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Researchers in ACP countries are facing a growing range of challenges. They are required to respond effectively to the demands of policy makers, private sector investors and donor agencies, farmers and other stakeholders in the agri-food chain. They are being asked to deliver research outputs that will improve agricultural productivity, food quality and food safety, in order to increase their countries competitiveness in global markets, and contribute to food security, poverty alleviation and sustainable development. At the same time, researchers must be socially and ethically responsible and contribute to the advancement of science and technology. As the demands for accountability increase and the levels of funding diminish, researchers need to prioritize and strategize their responses.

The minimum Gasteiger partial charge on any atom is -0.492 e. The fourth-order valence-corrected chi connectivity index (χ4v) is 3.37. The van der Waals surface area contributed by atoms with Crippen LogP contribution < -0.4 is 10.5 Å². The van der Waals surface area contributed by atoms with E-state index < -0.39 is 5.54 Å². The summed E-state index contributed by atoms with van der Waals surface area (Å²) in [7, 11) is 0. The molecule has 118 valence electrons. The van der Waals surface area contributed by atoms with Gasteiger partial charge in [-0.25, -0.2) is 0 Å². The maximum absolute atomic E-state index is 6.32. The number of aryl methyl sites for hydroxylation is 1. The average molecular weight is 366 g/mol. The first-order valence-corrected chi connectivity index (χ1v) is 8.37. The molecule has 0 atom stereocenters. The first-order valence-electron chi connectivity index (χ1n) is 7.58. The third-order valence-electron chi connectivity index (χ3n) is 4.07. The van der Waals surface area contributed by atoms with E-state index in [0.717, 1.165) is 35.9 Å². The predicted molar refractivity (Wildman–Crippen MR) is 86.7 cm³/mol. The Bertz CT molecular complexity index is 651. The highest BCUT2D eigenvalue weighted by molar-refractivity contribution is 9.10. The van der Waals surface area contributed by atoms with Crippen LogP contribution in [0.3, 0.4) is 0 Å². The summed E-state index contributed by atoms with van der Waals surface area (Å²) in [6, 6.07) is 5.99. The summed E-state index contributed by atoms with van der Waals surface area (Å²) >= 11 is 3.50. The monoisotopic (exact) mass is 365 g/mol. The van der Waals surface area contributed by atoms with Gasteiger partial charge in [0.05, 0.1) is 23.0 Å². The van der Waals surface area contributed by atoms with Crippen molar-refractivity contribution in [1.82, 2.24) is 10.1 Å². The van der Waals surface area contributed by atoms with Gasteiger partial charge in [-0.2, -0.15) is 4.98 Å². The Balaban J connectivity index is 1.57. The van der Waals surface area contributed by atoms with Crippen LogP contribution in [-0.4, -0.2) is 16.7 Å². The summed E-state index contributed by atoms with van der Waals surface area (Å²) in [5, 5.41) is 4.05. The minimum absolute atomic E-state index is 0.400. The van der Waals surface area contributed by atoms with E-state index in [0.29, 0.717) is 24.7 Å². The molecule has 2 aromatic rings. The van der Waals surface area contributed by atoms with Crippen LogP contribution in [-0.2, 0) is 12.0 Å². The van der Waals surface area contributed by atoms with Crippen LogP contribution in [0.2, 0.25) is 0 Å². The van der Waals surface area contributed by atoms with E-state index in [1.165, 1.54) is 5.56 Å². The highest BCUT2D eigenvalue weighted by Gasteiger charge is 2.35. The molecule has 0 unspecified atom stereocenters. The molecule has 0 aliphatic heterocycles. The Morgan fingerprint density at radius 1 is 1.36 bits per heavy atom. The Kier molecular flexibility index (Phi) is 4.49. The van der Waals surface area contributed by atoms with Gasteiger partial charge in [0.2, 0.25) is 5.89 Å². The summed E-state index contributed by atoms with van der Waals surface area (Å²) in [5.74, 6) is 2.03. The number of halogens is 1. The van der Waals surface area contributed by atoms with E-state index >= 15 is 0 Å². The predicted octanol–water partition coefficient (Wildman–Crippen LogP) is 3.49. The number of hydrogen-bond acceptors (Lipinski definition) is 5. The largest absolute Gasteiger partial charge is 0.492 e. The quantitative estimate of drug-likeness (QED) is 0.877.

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Some of the most relevant briefs, notes and documents related to the pre-2007 ACP Agricultural S&T policy discussions.